Kindness and Vulnerability

“A gift is like a seed; it is not an impressive thing. It is what can grow from the seed that is impressive. If we wait until our seed becomes a tree before we offer it, we will wait and wait, and the seed will die from lack of planting…. The miracle is not just the gift; the miracle is in the offering, for if we do not offer, who will?” (Wayne Muller)

Attribution: Donna CameronPeriodically, the universe sends me a message. It’s not some disembodied James Earl Jones voice, or a bolt of lightning that rattles my foundation; more often than not, it’s a barely perceptible tap on my shoulder that says, “Pay attention here.”

I was at a conference last week where I happened to overhear two people talking about vulnerability and about Brené Brown’s TED talk on the subject. Then, last night, I was reading an article in a writer’s magazine that spoke of the writer’s need to be vulnerable, and also referred to Brené Brown’s TED talk. I felt that tap on my shoulder and heard that inner whisper, “Pay attention.”

The wonderful and sometimes dreadful thing about modern life is that we can easily and instantly access almost anything. Within seconds and a few keystrokes on Google, I was watching Dr. Brown’s 2010 talk, “The Power of Vulnerability.”

Wow! If you haven’t seen it, it’s worth your time, I promise you. This delightful and insightful talk explored a trait that whole-hearted people share: vulnerability. It described the willingness we must have to “allow ourselves to be seen,” with all our imperfections, in order to fully embrace our lives.

I can’t do justice to her words. You want to hear them first-hand. Really.

Whether we’re committing to love, or art, or business, or kindness, we must have the courage to do it whole-heartedly, with full awareness that there will always be those who find us lacking. In a way, knowing that frees us—if we can just embrace our vulnerability—for if we stop trying to please everyone, we can focus on being who we were meant to be. And isn’t that all life is asking of us?

Of course, this talk about vulnerability got me to thinking about kindness, and the connection between kindness and vulnerability. I’ve talked before about the difference between being kind and being nice. I don’t think “nice” requires us to be vulnerable. I can be nice without risk, and without exposing too much of myself. I can be nice without making a connection, or without really caring whether or not you benefit from the encounter. Nice, while often pleasant, doesn’t require sincerity or commitment.

To me, “kind” is very different. Kind means connecting; it means being conscious and intentional about the impact my words or actions may have; it means expending energy and effort and caring about the outcome. It also means suspending judgments and accepting people as they are. Kind can be messy and may take me to places where I am awkward, clumsy, and tongue-tied. Kindness requires me to take a risk. Kindness requires me to be vulnerable.

Since starting this year of living kindly, I have tried to make a conscious effort to do things kindly that I once may have done nicely. Outwardly, there’s probably not a lot of difference. In the past, if I chose to give a dollar or two to someone who asked me for money, I would do so quickly, and hurry on, sometimes wondering if the person was really in need, or if they were just lazy and saw me as an easy mark. Now, I try to pause and exchange a few words, make eye-contact, and wish them well. In most cases—though not all—I feel a connection between me and the person I am engaged with. For a brief time, we are both vulnerable, and it feels good. I don’t worry about whether their need is genuine or whether I am being a schmuck; I just hope in some way I am helping.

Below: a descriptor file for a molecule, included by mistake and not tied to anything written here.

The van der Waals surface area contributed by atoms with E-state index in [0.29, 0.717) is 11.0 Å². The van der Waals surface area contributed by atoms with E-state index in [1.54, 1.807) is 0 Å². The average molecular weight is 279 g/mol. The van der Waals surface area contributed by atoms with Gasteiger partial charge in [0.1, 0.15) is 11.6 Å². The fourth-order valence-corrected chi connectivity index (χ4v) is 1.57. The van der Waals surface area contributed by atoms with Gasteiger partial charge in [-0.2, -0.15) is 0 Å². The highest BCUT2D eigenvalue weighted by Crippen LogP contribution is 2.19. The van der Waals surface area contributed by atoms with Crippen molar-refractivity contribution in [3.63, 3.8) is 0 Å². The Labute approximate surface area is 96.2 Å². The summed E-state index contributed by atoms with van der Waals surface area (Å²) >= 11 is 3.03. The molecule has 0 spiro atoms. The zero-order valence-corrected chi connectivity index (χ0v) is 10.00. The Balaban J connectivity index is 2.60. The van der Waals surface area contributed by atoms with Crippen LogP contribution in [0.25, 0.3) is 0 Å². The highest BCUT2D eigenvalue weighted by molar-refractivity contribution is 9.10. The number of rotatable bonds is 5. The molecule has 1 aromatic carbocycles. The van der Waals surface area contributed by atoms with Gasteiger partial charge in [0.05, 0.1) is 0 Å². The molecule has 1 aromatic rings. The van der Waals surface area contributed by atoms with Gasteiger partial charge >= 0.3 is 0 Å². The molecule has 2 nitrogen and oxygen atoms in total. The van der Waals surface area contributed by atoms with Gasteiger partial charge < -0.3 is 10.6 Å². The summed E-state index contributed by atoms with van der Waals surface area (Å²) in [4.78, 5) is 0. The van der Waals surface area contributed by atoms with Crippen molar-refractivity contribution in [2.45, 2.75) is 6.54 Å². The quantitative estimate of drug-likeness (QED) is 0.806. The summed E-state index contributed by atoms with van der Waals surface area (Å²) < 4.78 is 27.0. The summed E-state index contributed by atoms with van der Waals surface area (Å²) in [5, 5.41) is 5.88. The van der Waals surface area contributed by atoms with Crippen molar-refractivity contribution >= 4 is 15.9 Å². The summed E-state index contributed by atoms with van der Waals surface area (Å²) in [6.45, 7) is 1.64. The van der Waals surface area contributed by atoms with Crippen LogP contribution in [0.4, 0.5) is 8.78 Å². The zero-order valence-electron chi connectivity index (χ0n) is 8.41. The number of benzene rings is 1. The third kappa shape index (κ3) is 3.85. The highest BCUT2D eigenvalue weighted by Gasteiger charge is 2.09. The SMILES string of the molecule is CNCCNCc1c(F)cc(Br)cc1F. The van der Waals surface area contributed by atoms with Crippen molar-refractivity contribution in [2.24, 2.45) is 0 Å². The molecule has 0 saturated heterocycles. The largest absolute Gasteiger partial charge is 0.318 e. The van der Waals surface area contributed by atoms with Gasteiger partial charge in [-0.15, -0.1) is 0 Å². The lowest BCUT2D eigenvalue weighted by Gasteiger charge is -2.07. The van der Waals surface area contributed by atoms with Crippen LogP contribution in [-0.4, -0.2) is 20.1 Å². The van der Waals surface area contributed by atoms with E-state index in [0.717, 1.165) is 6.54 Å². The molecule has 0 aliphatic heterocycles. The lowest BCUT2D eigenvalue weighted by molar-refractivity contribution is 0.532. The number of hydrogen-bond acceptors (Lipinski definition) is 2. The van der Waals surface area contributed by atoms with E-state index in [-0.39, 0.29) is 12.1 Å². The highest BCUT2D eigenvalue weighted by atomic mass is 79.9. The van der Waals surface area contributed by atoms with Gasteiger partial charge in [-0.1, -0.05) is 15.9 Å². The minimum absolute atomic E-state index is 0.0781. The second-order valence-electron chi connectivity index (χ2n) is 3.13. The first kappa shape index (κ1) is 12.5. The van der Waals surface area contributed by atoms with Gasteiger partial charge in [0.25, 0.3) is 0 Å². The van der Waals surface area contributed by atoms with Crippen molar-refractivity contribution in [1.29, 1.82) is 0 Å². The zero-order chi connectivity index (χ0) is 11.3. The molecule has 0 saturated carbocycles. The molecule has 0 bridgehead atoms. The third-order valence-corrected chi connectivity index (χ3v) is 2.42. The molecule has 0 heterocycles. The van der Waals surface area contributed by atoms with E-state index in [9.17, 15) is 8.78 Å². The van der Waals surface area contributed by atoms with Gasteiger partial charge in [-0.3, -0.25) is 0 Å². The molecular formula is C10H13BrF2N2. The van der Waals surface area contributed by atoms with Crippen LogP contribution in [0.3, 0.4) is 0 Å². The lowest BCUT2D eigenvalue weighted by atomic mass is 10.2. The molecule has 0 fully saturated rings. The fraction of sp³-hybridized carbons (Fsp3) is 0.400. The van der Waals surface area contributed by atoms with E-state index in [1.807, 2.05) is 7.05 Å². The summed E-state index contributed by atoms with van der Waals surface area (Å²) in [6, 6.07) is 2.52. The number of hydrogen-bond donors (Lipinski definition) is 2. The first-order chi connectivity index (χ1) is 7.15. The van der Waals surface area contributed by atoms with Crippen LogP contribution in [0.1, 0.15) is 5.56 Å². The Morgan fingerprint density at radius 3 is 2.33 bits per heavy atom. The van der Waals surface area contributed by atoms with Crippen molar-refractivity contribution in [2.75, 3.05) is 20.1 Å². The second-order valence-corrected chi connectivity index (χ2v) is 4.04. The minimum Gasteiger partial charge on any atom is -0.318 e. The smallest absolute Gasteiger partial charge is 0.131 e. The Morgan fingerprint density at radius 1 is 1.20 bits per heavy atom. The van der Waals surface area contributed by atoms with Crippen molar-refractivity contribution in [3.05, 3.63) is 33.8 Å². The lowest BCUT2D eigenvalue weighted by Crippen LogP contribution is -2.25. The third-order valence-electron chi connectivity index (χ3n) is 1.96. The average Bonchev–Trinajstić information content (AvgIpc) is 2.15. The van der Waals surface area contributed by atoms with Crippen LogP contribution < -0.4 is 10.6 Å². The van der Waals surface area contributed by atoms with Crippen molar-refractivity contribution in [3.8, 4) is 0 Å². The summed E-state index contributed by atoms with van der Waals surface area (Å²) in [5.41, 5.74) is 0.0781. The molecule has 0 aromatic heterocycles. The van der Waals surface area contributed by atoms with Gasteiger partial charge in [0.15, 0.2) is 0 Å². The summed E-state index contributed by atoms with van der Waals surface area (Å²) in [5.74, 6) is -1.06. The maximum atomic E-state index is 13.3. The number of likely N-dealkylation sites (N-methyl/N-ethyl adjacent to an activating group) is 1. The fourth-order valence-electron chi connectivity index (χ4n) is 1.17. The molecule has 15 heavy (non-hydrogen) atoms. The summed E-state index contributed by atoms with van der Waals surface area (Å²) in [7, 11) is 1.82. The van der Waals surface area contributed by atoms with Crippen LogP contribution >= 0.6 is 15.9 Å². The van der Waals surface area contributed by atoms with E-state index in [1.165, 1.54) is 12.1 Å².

There is even a vulnerability to writing about kindness and to inviting people to read my periodic musings. Am I saying too much about myself? Too little? Am I pontificating (God, I hope not!)? Has it all been said before and said better? Am I missing the point entirely?

If I allow myself to be vulnerable, the answer is it doesn’t matter. As Brené Brown eloquently explains, connection is why we’re all here, sharing this planet, and it’s what gives meaning and purpose to our lives. To make that deep connection, we have to allow ourselves to be seen. That means having the courage to be imperfect, to expose our flaws, and the willingness to be vulnerable.

Living our most authentic life, whatever that means to each of us—for me it’s choosing kindness—requires that we let go of our shield and lower our guard, and that we embrace our flaws and our vulnerability. It’s scary, but, oh, the rewards of living an authentic life are beyond measure!

“Love doesn’t mean doing extraordinary or heroic things. It means knowing how to do ordinary things with tenderness.” (Jean Vanier)

[Before I close, I want to encourage you to watch Brené Brown’s TED talk. I promise it’s worth 20 minutes of your life—maybe it’s even a message from the universe to you.]

The Jerk Shall Inherit the Earth?

Hello babies. Welcome to Earth. It’s hot in the summer and cold in the winter. It’s round and wet and crowded. On the outside, babies, you’ve got a hundred years here. There’s only one rule that I know of, babies, God damn it, you’ve got to be kind.” (Kurt Vonnegut)

Bandalier,NM-ladderWellcrap.  I’ve spent the last fifteen years reckoning the importance of kindness in my life, and the last five months deeply immersed in an exploration of kindness.  And I have become convinced that despite local, national, and world current events to the contrary, people are growing kinder; we are on the verge of a kindness Renaissance.

Turns out I was wrong.

At least that’s one interpretation from an article that appeared in the June issue of Atlantic magazine.  Entitled “Why It Pays to Be a Jerk,” author Jerry Useem asserts that—consistent with the old adage—nice guys generally do finish last.  He further claims that some of the most successful people in business are also some of the biggest jerks—think Steve Jobs—and that their jerkiness is exactly what led to their success.